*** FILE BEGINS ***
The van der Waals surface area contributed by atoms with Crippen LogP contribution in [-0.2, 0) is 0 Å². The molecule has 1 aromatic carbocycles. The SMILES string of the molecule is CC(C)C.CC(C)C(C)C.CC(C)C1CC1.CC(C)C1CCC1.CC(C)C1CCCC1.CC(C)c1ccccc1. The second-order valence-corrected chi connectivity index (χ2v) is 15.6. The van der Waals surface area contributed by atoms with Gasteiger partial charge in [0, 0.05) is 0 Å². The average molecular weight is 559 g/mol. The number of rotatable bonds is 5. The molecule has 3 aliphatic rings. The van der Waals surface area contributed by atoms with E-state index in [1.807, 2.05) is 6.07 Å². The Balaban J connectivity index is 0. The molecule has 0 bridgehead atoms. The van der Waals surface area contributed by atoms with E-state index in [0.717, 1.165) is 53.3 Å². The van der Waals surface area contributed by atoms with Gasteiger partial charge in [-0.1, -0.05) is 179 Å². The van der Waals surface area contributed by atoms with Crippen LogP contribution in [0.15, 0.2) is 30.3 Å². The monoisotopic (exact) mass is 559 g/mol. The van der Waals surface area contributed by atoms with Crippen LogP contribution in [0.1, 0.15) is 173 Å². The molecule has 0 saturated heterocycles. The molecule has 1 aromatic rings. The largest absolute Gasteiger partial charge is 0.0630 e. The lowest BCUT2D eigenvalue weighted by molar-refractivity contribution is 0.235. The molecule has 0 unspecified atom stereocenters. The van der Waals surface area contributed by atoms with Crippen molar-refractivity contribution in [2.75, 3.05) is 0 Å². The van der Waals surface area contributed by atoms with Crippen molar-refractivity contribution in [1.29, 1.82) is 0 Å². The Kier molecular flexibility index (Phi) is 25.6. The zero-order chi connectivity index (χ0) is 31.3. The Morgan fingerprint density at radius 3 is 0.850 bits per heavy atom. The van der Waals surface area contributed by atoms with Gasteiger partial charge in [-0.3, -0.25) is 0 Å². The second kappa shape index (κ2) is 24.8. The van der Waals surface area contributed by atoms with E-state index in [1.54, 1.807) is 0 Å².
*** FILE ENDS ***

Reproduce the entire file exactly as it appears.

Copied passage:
The van der Waals surface area contributed by atoms with Crippen LogP contribution in [-0.2, 0) is 0 Å². The molecule has 1 aromatic carbocycles. The SMILES string of the molecule is CC(C)C.CC(C)C(C)C.CC(C)C1CC1.CC(C)C1CCC1.CC(C)C1CCCC1.CC(C)c1ccccc1. The second-order valence-corrected chi connectivity index (χ2v) is 15.6. The van der Waals surface area contributed by atoms with Gasteiger partial charge in [0, 0.05) is 0 Å². The average molecular weight is 559 g/mol. The number of rotatable bonds is 5. The molecule has 3 aliphatic rings. The van der Waals surface area contributed by atoms with E-state index in [1.807, 2.05) is 6.07 Å². The Balaban J connectivity index is 0. The molecule has 0 bridgehead atoms. The van der Waals surface area contributed by atoms with E-state index in [0.717, 1.165) is 53.3 Å². The van der Waals surface area contributed by atoms with Gasteiger partial charge in [-0.1, -0.05) is 179 Å². The van der Waals surface area contributed by atoms with Crippen LogP contribution in [0.15, 0.2) is 30.3 Å². The monoisotopic (exact) mass is 559 g/mol. The van der Waals surface area contributed by atoms with Crippen LogP contribution in [0.1, 0.15) is 173 Å². The molecule has 0 saturated heterocycles. The molecule has 1 aromatic rings. The largest absolute Gasteiger partial charge is 0.0630 e. The lowest BCUT2D eigenvalue weighted by molar-refractivity contribution is 0.235. The molecule has 0 unspecified atom stereocenters. The van der Waals surface area contributed by atoms with Crippen molar-refractivity contribution in [2.75, 3.05) is 0 Å². The van der Waals surface area contributed by atoms with Crippen molar-refractivity contribution in [1.29, 1.82) is 0 Å². The Kier molecular flexibility index (Phi) is 25.6. The zero-order chi connectivity index (χ0) is 31.3. The Morgan fingerprint density at radius 3 is 0.850 bits per heavy atom. The van der Waals surface area contributed by atoms with Gasteiger partial charge in [-0.3, -0.25) is 0 Å². The second kappa shape index (κ2) is 24.8. The van der Waals surface area contributed by atoms with E-state index in [1.54, 1.807) is 0 Å².